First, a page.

U.S. EPA's proposed regulation of coal ash as a hazardous waste was changed at the White House to give equal standing to an alternative favored by the coal industry and coal-burning electric utilities.
The Obama administration is now considering two competing rules for regulating the ash that contains toxins that include arsenic, lead and mercury. The first would set binding federal disposal requirements for the ash, and the second would label the ash nonhazardous and leave enforcement to the states (E&ENews PM, May 4).
EPA released the two-headed proposal Tuesday for public comments.
But there was just one rule proposal that EPA sent to the White House's Office of Management and Budget last October and that would have labeled coal ash a hazardous waste, documents released yesterday show. EPA said then that compliance with the hazardous-waste regulations would be more expensive but that costs would be outweighed by health and environmental benefits.
EPA wrote then that "maintaining a [nonhazardous] approach would not be protective of human and the environment."
What changed in the six months that the proposal was in OMB's hands? Says EPA: Its administrator, Lisa Jackson, changed her mind about the hazardous-waste designation.
"After extensive discussions, the Administrator decided that both the [hazardous and nonhazardous] options merited consideration for addressing the formidable challenge of safely managing coal ash disposal," EPA said in a statement.
In its deliberations on the rule, OMB had more than 40 meetings with stakeholders, 30 with industry groups and at least 12 with environmental and public health groups, according to office's records. OMB declined to comment on the matter, referring questions to EPA.
Proponents of the hazardous designation say Jackson was bullied away from the agency's original proposal by industry lobbyists and OMB economists.
"OMB is substituting its judgment for the judgment of the EPA administrator, and that's not the way this is supposed to work," said Rena Steinzor, president of the Center for Progressive Reform and a professor at the University of Maryland Law School. "Lisa Jackson is accountable for environmental protection and that she could be overruled by a bunch of economists in the basement of the executive office tells us that this process is frighteningly dysfunctional."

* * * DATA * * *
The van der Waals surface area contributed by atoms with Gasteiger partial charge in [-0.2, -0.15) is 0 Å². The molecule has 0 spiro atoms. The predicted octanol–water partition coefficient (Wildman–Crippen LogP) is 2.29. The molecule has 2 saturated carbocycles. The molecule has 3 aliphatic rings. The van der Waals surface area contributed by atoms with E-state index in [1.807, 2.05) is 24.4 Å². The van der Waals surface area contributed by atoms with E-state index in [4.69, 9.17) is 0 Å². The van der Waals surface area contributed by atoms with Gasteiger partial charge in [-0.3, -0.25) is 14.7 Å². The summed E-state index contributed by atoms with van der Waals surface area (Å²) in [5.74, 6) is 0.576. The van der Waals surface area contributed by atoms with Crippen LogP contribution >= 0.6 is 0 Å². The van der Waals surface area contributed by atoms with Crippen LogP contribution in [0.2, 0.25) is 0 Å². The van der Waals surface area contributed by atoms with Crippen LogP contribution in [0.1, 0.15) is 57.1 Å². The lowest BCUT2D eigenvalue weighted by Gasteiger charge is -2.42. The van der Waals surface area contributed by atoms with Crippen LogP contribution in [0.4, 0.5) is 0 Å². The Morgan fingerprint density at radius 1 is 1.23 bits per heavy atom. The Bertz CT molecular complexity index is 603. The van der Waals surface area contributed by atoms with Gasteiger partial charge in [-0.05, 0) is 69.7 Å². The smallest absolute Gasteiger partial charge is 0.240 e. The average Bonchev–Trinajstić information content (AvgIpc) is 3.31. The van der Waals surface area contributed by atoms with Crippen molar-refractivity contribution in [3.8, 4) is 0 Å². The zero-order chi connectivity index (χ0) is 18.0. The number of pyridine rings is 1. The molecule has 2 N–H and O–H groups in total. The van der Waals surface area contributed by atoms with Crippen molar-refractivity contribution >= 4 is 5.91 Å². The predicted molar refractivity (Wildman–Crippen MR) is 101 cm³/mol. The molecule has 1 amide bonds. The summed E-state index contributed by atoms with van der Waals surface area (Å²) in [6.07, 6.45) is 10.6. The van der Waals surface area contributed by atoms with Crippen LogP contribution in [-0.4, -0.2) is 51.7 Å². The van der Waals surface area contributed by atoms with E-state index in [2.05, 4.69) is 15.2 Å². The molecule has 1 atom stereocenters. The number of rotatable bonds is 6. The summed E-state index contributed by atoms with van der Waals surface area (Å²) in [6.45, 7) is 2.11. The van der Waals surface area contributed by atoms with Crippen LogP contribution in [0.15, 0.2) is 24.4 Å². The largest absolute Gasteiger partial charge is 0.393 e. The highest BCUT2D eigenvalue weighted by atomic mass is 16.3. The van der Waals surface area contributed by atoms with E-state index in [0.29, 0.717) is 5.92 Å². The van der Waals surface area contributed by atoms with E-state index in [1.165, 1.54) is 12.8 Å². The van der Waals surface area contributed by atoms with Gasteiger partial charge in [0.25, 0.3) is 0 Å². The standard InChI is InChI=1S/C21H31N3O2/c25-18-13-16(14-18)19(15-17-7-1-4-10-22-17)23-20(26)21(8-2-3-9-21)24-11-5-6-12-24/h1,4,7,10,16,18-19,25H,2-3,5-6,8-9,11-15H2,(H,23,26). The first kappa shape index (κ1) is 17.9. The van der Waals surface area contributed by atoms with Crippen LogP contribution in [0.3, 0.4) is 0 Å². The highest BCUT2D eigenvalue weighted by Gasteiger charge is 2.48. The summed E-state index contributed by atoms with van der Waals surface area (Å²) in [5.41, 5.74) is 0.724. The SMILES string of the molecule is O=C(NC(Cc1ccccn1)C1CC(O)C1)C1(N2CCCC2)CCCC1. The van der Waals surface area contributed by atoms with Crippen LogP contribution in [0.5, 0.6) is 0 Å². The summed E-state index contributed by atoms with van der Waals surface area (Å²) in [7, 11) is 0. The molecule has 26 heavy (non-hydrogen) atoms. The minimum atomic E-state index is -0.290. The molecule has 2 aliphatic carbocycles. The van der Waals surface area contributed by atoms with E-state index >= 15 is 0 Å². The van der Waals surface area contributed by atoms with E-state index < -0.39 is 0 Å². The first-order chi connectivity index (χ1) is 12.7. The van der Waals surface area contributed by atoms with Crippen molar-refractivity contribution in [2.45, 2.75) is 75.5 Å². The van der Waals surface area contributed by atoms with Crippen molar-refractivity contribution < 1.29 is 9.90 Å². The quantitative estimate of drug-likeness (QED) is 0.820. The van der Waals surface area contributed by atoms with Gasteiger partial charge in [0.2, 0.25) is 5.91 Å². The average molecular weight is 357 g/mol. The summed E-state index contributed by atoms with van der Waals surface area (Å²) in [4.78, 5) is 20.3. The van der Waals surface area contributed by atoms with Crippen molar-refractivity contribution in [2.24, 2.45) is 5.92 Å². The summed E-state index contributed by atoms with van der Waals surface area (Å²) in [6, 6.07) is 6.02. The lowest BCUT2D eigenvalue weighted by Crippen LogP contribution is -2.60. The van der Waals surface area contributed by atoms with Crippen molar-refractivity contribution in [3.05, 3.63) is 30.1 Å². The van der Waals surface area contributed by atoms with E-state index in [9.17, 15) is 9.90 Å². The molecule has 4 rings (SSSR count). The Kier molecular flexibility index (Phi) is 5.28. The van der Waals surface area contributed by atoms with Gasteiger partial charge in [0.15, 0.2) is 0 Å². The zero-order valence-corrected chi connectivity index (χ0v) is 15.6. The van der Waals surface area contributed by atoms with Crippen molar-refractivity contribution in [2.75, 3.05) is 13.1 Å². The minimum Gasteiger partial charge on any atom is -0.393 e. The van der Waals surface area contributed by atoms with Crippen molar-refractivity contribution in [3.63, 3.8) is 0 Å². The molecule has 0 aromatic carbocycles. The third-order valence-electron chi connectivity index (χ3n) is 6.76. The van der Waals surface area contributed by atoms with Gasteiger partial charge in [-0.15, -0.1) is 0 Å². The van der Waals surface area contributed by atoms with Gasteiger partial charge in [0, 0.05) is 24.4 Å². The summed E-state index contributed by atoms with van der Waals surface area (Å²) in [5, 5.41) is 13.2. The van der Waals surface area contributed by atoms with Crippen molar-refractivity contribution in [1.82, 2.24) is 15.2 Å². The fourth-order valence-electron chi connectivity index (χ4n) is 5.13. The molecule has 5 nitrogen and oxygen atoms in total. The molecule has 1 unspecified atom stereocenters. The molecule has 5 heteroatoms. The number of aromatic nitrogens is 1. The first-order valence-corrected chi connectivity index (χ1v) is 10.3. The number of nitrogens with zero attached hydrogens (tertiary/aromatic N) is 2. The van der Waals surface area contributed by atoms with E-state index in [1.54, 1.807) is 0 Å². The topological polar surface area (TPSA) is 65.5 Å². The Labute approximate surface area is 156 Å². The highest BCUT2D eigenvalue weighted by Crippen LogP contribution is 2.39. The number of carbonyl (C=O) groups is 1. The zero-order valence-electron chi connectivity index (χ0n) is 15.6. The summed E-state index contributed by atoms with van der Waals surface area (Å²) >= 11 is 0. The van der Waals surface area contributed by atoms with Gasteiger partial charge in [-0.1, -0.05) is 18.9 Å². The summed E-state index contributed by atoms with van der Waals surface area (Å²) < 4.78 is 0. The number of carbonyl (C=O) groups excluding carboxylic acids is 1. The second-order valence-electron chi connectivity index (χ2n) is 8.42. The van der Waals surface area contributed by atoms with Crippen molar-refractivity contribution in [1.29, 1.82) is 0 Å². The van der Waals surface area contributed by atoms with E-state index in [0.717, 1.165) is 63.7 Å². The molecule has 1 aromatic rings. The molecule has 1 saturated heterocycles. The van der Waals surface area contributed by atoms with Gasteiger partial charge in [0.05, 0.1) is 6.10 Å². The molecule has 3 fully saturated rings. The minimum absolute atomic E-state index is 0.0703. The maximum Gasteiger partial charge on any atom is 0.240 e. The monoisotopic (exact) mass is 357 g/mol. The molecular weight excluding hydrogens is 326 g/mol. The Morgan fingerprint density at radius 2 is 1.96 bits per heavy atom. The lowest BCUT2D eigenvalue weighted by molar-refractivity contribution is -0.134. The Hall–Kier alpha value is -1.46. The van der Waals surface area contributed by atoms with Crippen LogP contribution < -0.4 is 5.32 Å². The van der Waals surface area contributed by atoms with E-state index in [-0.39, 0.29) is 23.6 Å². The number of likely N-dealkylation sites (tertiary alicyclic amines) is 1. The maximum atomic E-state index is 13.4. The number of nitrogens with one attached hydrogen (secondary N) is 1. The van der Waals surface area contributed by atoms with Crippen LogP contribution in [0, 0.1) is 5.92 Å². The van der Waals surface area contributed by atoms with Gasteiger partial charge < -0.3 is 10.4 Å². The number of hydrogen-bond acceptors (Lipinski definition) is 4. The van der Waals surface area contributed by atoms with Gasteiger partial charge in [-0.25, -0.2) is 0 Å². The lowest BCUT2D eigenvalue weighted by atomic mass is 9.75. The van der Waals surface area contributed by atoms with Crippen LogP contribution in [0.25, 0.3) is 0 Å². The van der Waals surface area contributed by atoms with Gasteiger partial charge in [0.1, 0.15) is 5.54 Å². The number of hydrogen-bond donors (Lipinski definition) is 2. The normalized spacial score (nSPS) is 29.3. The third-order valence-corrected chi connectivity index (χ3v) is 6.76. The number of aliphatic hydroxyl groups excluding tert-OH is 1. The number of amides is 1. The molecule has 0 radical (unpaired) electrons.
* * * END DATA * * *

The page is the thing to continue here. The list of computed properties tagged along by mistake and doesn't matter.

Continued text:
Environmentalists have been pressing EPA for the hazardous designation for years, but the campaign gained momentum 16 months ago when a wet storage pond at a Kingston, Tenn., power plant failed, spilling about 1 billion gallons of sludge into surrounding lands and rivers. Even when the ponds do not fail, they can leach toxic concentrations of heavy metals into water supplies, said Lisa Evans, an attorney with the nonprofit Earthjustice.
Under the hazardous option EPA proposed Tuesday, such ponds would be phased out over five years. The nonhazardous alternative would allow new wet storage ponds to be built but require new safety measures and pollution monitoring devices.
Utilities and companies that sell coal ash for recycling as a building material argue that a hazardous designation overstates the health risks from coal ash and would unnecessarily impose new storage costs. They also say it would stigmatize building materials that use recycled coal ash and send more of the waste to landfills (Greenwire, Jan. 13).
The changes to EPA's proposal during the OMB review suggest the regulatory-review process worked properly, said Jim Roewer, executive director of the Utility Solid Waste Activities Group.
Both environmental groups and affected business had an opportunity to share their views, Roewer said. The number of meetings with industry groups should not be seen as "undue influence" but rather the result of the high number of companies affected by coal ash rules, he said.
The review process "does open the opportunity for interested stakeholders to present their views so that EPA or whatever federal agency is developing a rule can get as much information as possible," Roewer said. "To say this is a bad thing for public policy seems like a strange argument."
Like what you see?
We thought you might.
Start a free trial now.